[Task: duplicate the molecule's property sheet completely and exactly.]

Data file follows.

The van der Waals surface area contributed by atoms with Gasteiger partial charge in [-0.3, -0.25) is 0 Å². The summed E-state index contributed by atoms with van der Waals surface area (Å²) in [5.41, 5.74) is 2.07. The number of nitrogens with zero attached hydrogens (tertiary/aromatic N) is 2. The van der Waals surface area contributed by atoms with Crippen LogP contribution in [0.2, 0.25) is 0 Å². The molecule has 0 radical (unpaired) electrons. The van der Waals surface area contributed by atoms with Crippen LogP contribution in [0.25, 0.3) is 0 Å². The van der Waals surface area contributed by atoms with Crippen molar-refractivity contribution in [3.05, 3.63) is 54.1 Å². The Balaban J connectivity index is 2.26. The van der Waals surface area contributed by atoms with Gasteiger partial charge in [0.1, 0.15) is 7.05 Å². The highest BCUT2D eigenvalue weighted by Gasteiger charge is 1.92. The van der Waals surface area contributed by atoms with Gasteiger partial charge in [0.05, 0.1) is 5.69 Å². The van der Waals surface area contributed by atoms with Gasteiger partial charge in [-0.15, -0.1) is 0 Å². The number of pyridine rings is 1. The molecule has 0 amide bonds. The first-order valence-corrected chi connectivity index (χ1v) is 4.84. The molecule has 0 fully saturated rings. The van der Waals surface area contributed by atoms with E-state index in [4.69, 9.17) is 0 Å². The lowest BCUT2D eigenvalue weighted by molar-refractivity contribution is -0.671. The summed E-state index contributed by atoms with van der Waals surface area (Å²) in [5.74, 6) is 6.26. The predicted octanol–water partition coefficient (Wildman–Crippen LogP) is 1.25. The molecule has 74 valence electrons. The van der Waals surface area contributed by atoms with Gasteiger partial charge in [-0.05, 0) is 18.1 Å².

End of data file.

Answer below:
The van der Waals surface area contributed by atoms with Gasteiger partial charge in [-0.3, -0.25) is 0 Å². The summed E-state index contributed by atoms with van der Waals surface area (Å²) in [5.41, 5.74) is 2.07. The number of nitrogens with zero attached hydrogens (tertiary/aromatic N) is 2. The van der Waals surface area contributed by atoms with Crippen LogP contribution in [0.2, 0.25) is 0 Å². The molecule has 0 radical (unpaired) electrons. The van der Waals surface area contributed by atoms with Crippen LogP contribution in [0.25, 0.3) is 0 Å². The van der Waals surface area contributed by atoms with Crippen molar-refractivity contribution in [3.05, 3.63) is 54.1 Å². The Balaban J connectivity index is 2.26. The van der Waals surface area contributed by atoms with Gasteiger partial charge in [0.1, 0.15) is 7.05 Å². The highest BCUT2D eigenvalue weighted by Gasteiger charge is 1.92. The van der Waals surface area contributed by atoms with Gasteiger partial charge in [0.05, 0.1) is 5.69 Å². The van der Waals surface area contributed by atoms with Gasteiger partial charge in [-0.15, -0.1) is 0 Å². The number of pyridine rings is 1. The molecule has 0 amide bonds. The first-order valence-corrected chi connectivity index (χ1v) is 4.84. The molecule has 0 fully saturated rings. The van der Waals surface area contributed by atoms with E-state index in [4.69, 9.17) is 0 Å². The lowest BCUT2D eigenvalue weighted by molar-refractivity contribution is -0.671. The summed E-state index contributed by atoms with van der Waals surface area (Å²) in [5.74, 6) is 6.26. The predicted octanol–water partition coefficient (Wildman–Crippen LogP) is 1.25. The molecule has 74 valence electrons. The van der Waals surface area contributed by atoms with Gasteiger partial charge in [-0.05, 0) is 18.1 Å².